Lynge, Augo

Poet, novelist and politician born in Qeqertarsuatsiaat (Greenland) in 1899 – died in Nuuk (Greenland) in 1959.

Augo Lynge, also called Aggu Lynge, Avgo Lynge, Augustinus Lynge or Augustinus Telef Nis Lynge, was born on October 16th, 1899 in Qeqertarsuatsiaat, a small village located approximately a hundred kilometers south of the capital of Greenland, Nuuk and died on January 30th, 1959.

He is the son of Greenlandic catechist Pavia Benediktus Jakob Lynge (1874-1943) and Bendtea Else Ane Louise Heilmann (1880-?), and the great grandson of Arent Christopher Heilmann (1878-1830), a storekeeper and Royal Inspector of Greenland. Lynge grew up in Lichtenau (today: Alluitsoq) in southern Greenland. He trained as a teacher at the Godthaab Seminarium (Godthaab College of Education) in Godthaab (today: Nuuk) and received his diploma in 1921. He continued his education in Denmark, studying at Jelling's Seminarium and taking special classes in Copenhagen in 1923-1924. He began to teach in public Greenlandic schools in 1924, and then in 1930 transferred to a teaching post at the Seminarium of Godthaab while taking some other courses in Denmark 1933-1934.

The beginning of the 1930's are a turning point in Augo Lynge's life: as he begins teaching at the Seminarium, he also starts his political career and publishes his first book, Ukiut 300-nngornerat (1931), which is the second novel ever published in kalaallisut in Greenland. This book was republished in 1959 and 1973 before being translated into Danish in 1989 under the title Trehundrede år efter and then into French in 2015 (Trois cents ans après. Grønlandshavn en 2021). These years are the start of his intellectual engagement, where he fights against ignorance and has the desire to lead Greenland towards modernity. In 1930, he was elected in the Kommuneraad (local council) in Godthaab from 1930 to 1942, which he chaired (1934-1938) before becoming a member of the Provincial Council of Greenland in 1939. During this time, his position allowed him to create the first sports association in Greenland, Aqissiaq in 1933. He also promoted public debates, critical approaches and the spread of information. For instance, his periodical Taqqisuut, published between 1934 and 1947, offers Greenlanders a place of discussion and his association, Nunavta qitornai (The children of our country), founded in 1941, encouraged youth to seek information. Augo Lynge was also the author of multiple essays and articles about zoology, geography and politics. Although transferred in 1943 to Aasiaat, 600 km from home, by the colonial authorities because of his activism, he was elected to the National Council of Greenland (which was replaced by a national government and parliament in 1979 when the country reached autonomy) between 1951 and 1953. In September of 1952, he defended the idea that Greenland should become a province in the Danish Constitution instead of a colony, in hopes of modernizing his country. On September 22nd, 1953, he became one of the two first Greenlandic deputies elected in Danish Parliament, where he represented the South of Greenland. His political activism was rewarded; he received a Knight of the Dannebrog Order in 1952, and today a street in Nuuk is named after him.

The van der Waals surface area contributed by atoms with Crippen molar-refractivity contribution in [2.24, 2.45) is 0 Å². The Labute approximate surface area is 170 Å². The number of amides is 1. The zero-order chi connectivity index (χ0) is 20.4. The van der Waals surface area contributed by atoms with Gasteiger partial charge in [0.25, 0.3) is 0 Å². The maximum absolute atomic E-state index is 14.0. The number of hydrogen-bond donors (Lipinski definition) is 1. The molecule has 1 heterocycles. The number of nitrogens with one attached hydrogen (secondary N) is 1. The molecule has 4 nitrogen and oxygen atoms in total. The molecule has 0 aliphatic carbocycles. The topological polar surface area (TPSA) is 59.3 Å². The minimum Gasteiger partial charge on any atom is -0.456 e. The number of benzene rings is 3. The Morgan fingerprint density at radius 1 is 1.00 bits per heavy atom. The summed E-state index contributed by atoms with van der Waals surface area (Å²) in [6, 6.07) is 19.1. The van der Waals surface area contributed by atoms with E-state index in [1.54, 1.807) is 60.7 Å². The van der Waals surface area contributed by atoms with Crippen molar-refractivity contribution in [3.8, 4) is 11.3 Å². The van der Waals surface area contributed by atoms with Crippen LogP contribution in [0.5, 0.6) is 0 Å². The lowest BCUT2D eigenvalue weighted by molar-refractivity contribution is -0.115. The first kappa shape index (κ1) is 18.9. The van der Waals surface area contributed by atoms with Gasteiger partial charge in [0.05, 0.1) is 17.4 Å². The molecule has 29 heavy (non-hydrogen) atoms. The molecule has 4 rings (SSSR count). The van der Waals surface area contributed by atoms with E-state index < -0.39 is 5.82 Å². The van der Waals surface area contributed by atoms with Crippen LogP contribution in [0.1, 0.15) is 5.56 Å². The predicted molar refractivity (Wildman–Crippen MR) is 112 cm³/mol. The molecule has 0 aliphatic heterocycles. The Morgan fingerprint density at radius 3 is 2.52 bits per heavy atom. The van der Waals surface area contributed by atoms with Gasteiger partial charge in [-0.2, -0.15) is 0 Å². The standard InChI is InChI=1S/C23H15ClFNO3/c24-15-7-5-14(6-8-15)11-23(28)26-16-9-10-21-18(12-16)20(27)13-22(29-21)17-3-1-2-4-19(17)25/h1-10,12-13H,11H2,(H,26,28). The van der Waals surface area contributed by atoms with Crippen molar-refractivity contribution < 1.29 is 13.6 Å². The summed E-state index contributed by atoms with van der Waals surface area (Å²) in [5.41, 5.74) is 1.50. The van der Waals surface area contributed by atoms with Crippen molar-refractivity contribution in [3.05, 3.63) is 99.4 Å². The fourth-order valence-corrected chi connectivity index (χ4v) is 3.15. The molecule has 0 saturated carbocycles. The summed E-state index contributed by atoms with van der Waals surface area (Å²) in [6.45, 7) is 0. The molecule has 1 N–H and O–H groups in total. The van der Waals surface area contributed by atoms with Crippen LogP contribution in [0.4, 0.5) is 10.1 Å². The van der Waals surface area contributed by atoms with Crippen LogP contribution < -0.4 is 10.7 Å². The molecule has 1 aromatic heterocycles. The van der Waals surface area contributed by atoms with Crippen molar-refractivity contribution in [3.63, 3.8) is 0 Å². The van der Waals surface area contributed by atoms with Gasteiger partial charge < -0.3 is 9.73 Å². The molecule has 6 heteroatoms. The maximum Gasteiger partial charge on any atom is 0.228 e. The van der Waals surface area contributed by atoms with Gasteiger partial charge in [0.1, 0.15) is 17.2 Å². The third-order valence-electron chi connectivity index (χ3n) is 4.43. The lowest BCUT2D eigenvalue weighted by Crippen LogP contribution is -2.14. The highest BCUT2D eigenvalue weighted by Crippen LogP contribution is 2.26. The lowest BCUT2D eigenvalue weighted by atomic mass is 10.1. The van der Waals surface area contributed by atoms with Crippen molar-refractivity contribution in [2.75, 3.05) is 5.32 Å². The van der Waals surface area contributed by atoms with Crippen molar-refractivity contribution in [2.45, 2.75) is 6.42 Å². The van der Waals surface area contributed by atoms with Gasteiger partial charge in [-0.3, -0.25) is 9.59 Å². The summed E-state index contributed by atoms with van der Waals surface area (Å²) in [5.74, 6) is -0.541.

Augo Lynge died tragically in the sinking of MS Hans Hedtoft, between Julianehaab (today: Qaqortoq) and Copenhagen, a victim of the dangers of winter navigation near Cape Farwell (Kap Farvel) that he had reported on two years prior to his death.

This biography is based on the available written material during a collective research carried out during 2018-2021. It is possible that mistakes and facts need to be corrected. If you notice an error, or if you wish to correct something in an author's biography, please write to us at and we will be happy to do so. This is how we will be able to have more precise presentations, and to better promote Inuit culture.

(c) International Laboratory for Research on Images of the North, Winter and the Arctic, Université du Québec à Montréal, 2018-2021, Daniel Chartier and al.